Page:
I recommend using the 80/20 rule whenever promoting your own products or services. That is, at least 80% of your content should be either educational or curated and less than 20% should be promotional. Why? Well that’s related to the final question…

03 // Why should anyone care?

As we learned last week via the 95:5 rule, 95% of you amazing architects aren’t ready to buy anything right now. And that’s ok! But it’s still extremely important that I keep you engaged with valuable content. Otherwise, I’ll lose your attention, you’ll stop opening the newsletter, and you’ll jump off the conversion engine.

With that in mind, let’s go back to that 80/20 rule. If 80% of your content is educational or curated, then you will still keep that 95% of not-right-now-ers engaged. And they’ll keep reading and opening your newsletter.

If too much of your content is promotional, then 95% of readers won’t find value and they’ll stop opening the newsletter. Then your newsletter will be far less effective at attracting high-quality clients.

Here are two examples of how architecture-related newsletters make people care:

  1. Architizer recently released a new daily newsletter called The Plug. It’s basically just a way for them to share their content each day. But they have a great pitch - an “image-heavy daily newsletter” focused on “giving readers a quick jolt of inspiration to supercharge their days”. Hell yea! That’s a great pitch. (The only thing I would change is to switch out “readers” for “architects”). And they branded it. How much more likely are you to subscribe to something called “The Plug” rather than “a daily newsletter”? What a great name. I’m in and I’ve been reading them - short, sweet, and to the point.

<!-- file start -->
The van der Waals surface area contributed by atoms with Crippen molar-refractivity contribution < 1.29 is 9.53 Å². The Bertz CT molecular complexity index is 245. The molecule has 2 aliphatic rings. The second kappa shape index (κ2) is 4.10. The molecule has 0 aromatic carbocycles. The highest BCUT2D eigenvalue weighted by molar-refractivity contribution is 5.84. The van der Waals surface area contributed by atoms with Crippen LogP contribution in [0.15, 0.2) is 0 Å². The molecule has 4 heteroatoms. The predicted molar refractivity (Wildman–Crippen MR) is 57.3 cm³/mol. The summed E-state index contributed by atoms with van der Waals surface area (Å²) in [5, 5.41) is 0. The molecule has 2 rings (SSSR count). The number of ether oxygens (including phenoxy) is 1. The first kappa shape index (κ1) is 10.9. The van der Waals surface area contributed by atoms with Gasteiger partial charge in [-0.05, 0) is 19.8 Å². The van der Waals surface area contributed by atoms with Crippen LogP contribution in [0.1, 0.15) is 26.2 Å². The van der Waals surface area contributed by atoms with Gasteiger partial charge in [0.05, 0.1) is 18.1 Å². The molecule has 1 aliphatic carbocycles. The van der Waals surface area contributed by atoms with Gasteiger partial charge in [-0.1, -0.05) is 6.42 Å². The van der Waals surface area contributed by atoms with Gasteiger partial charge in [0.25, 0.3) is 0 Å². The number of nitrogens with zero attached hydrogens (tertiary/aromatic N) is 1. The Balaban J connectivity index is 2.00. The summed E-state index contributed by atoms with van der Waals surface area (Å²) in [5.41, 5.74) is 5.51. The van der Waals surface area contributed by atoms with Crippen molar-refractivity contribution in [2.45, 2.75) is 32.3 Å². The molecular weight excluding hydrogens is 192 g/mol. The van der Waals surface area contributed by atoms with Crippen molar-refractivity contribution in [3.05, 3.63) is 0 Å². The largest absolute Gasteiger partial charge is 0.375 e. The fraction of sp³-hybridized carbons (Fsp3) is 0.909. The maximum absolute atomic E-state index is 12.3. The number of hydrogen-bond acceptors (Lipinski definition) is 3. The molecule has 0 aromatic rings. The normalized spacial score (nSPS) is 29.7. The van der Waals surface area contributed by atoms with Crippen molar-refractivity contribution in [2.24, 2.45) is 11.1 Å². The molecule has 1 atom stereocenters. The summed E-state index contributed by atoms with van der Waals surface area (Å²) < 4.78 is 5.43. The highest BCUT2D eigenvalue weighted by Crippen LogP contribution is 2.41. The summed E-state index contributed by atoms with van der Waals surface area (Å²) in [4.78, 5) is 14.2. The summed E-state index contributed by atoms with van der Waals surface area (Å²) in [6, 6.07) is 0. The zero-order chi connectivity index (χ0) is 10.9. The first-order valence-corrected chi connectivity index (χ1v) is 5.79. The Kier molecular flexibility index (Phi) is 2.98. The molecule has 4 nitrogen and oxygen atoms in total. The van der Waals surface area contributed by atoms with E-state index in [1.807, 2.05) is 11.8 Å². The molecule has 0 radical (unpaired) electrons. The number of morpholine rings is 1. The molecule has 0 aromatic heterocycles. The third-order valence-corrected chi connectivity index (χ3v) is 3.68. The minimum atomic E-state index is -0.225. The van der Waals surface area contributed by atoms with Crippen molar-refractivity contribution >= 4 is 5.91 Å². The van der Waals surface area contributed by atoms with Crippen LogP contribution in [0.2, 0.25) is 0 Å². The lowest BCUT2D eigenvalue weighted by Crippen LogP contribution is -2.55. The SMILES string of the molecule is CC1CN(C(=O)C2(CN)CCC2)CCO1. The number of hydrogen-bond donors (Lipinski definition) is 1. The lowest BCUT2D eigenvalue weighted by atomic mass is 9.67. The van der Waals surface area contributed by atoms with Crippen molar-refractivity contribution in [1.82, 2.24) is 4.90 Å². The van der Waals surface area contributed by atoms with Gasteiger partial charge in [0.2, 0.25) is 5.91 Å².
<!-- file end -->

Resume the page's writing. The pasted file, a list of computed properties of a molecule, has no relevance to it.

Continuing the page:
2. My friend, Jed Byrne, works for a regional company in North Carolina that does everything from asset management to site analysis to design for commercial clients. He created a popular local newsletter, Oak City CRE, that curates news about developments happening in Raleigh, NC. I’d be willing to bet a bunch of past, present, and future clients subscribe. How brilliant is that?

Give your audience a reason to care. Don’t just ask them to join your firm newsletter. Brand it. Pitch it. And share valuable information instead of strictly promotional content.


If you want to build a valuable newsletter for your firm (or yourself) that will keep high-quality clients engaged, then you need to answer these 3 questions:

  1. Where will I manage my newsletter?

  2. What can I share?

  3. Why should anyone care?

Happy Anniversary to Growthitect and thank you so much for giving me your attention each week 🙂

Growthitect is a newsletter that shares one quick and powerful growth tactic for architects each week: